An analysis of data before and after the introduction of the lower limit on 76 roads in central Belfast in 2016 found there was “little impact on long-term outcomes” in the city. Comparisons with the streets of the surroundings and other places in Northern Ireland where the limits remained at 30 mph or 40 mph showed “no statistically significant differences” in terms of crashes, fatalities or average speed, according to a report in the Journal of Epidemiology and Community Health.

However, the report’s authors, including Professor Ruth Hunter of Queen’s University Belfast and Dr Ruth Jepson of the University of Edinburgh, said lower limits could be combined with other measures to discourage car use and put “people before cars”. . They also noted that their study was smaller in scope than other studies on the topic.

The report argues that driver training, CCTV and police liaison could be combined with a 20mph speed limit to “facilitate ambitious changes in culture that shift the public away from the car paradigm”. It added that lowering speed limits was “not just an intervention in road safety” but could be “part of a fundamental reset of how we choose life’s priorities – people before cars”.

There is increasingly in the UK 20mph limits are being introduced in urban areas in an attempt to reduce casualties and pollution. Some individual councils in England and Scotland have already implemented them, and the Welsh Government has committed to reducing the speed limit to 20mph on all roads where cars mix with pedestrians and cyclists by September 2023. The Scottish Government also wants to introduce a 20mph limit on “all relevant roads in built-up areas” by 2025.

Previous studies of the 20mph limit have shown that lowering the limit has helped reduce the number and severity of casualties. A 2018 report from Bristol found that a 20mph limit in the city reduced average speeds by 2.7mph and the number of fatalities fell over the period covered by the study. It notes that “it is not possible to say with certainty that the reduction in casualties is due to the introduction of 20mph limits”, but evidence from other studies suggests a “probable link” between lower speeds and casualties.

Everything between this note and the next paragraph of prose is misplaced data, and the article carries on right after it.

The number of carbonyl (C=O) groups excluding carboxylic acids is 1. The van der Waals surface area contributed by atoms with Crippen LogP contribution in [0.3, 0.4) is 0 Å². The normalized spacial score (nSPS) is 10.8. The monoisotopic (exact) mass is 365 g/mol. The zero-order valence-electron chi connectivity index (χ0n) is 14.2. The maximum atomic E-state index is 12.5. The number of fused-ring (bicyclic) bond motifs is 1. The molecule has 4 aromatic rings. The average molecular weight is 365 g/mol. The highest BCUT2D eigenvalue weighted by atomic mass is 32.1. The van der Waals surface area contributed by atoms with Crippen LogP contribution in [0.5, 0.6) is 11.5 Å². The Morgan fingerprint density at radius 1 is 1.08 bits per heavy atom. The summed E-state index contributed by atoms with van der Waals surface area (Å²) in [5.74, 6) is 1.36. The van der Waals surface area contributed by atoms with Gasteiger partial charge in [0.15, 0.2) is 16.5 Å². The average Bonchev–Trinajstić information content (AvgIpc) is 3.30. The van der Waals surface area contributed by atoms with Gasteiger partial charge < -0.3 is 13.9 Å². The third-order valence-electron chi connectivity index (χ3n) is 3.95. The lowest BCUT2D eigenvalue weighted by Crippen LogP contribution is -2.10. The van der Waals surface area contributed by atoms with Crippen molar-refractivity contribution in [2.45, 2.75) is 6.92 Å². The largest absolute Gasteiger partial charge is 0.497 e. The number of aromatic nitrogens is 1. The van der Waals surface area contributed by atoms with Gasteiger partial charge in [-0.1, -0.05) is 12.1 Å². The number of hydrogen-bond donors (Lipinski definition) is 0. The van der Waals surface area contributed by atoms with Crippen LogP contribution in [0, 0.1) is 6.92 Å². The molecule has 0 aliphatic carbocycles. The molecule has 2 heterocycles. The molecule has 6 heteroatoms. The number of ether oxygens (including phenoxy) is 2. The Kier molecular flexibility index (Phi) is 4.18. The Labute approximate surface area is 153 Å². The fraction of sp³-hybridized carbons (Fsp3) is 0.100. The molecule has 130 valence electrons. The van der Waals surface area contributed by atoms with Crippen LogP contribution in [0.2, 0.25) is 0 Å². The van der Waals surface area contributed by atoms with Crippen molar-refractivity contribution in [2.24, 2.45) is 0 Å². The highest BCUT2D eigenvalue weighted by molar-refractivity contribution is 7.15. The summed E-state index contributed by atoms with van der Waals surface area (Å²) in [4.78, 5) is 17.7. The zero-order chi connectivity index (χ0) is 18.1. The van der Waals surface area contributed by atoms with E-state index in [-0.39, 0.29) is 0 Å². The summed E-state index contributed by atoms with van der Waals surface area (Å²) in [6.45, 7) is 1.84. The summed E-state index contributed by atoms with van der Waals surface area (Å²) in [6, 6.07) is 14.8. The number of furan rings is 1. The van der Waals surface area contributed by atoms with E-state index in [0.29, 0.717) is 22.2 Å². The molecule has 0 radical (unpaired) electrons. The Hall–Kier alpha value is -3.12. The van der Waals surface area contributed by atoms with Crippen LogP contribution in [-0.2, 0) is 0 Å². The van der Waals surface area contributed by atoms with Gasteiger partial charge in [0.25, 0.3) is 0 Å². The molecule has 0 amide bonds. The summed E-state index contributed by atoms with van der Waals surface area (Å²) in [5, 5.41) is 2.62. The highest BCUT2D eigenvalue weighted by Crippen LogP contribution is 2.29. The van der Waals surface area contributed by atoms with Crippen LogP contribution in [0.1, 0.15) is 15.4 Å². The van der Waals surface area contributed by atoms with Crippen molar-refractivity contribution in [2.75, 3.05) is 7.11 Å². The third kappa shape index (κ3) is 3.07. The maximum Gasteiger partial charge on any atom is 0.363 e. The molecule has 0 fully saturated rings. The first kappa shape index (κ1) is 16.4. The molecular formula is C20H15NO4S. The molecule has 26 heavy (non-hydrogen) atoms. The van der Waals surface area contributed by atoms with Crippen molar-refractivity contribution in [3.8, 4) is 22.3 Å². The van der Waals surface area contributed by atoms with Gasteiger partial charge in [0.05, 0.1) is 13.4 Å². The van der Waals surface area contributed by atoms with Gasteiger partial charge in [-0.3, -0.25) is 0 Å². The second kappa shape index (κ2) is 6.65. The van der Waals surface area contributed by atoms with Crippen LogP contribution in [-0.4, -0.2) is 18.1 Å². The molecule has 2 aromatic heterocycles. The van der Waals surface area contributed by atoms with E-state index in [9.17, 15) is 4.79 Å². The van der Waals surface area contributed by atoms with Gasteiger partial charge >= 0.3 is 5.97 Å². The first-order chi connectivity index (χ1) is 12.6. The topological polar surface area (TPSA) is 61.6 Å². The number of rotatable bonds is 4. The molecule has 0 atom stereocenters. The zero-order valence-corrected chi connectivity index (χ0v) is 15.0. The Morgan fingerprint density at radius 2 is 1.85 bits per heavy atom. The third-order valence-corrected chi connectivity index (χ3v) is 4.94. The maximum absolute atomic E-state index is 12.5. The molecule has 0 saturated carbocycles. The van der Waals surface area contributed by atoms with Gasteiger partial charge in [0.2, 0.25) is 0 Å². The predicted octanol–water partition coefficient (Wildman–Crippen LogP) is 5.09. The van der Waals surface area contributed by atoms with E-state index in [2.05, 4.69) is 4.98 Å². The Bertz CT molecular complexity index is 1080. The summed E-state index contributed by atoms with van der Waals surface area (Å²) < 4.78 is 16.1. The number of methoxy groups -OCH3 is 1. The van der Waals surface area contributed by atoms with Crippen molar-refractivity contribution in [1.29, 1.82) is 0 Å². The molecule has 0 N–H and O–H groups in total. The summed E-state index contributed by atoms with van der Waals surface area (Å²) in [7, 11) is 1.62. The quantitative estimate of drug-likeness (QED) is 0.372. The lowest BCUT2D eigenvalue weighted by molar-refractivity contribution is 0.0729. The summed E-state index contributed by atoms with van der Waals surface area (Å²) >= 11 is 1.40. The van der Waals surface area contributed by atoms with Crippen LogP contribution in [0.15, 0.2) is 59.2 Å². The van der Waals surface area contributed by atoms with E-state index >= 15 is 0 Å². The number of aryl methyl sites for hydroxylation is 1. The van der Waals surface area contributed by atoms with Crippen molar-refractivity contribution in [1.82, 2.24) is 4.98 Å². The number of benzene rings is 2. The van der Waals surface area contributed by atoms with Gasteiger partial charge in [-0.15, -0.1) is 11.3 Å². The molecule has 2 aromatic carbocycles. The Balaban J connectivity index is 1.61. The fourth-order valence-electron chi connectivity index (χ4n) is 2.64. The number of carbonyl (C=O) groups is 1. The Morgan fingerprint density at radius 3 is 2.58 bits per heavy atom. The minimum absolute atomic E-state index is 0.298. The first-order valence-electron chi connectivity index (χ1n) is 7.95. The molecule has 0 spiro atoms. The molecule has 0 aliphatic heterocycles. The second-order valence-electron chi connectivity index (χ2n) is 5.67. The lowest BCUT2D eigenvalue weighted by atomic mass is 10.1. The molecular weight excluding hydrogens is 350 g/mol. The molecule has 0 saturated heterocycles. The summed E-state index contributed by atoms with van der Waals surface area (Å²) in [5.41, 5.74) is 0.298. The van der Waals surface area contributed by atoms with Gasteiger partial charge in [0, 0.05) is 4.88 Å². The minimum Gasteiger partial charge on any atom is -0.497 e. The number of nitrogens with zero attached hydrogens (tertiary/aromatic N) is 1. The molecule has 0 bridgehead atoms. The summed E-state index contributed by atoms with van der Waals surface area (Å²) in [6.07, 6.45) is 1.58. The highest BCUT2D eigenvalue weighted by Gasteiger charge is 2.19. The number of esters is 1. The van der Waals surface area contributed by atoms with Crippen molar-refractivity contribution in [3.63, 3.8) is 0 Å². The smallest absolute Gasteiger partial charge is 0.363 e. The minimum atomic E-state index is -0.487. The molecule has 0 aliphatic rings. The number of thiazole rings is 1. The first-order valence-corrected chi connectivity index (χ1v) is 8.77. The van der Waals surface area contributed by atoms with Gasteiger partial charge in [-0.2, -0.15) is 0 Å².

More recent figures from Edinburgh also showed collisions fell by a third in two years after speed limits were dropped from 30mph to 20mph in the city centre. And a 2018 report in the Journal of Transport & Health said 20mph zones with traffic stopping measures are effective in reducing collisions.

However, a 2018 Department for Transport study said there was “insufficient evidence to conclude that there was a significant change in collisions and fatalities after the introduction of the 20mph limit in residential areas” and suggested that speeds decreased by just 0.7mph in areas where the limit has been reduced from 30mph to 20mph.

RAC road safety spokesman Simon Williams said: “The findings of this study are surprising as they appear to suggest that drivers on Belfast’s 20mph roads were hardly slowing down despite the lower speed limit, which is contrary to other reports. It appears that there is a major compliance issue as we expect the average speed to drop even without enforcement.

“Therefore, the research may demonstrate the need for councils to find other ways to get drivers to slow down, whether that be through enforcement measures or changing the road design with islands, well-designed bumps or chicanes.”

Mary Williams, chief executive of road safety charity Brake, said the 20mph speed limit was a “lifesaver” for pedestrians and cyclists. She commented: “It’s a matter of physics. At 20 mph or less, drivers have a much better chance of spotting a hazard and stopping in time. The difference between a 20mph limit and a 30mph limit is double the stopping distance.’

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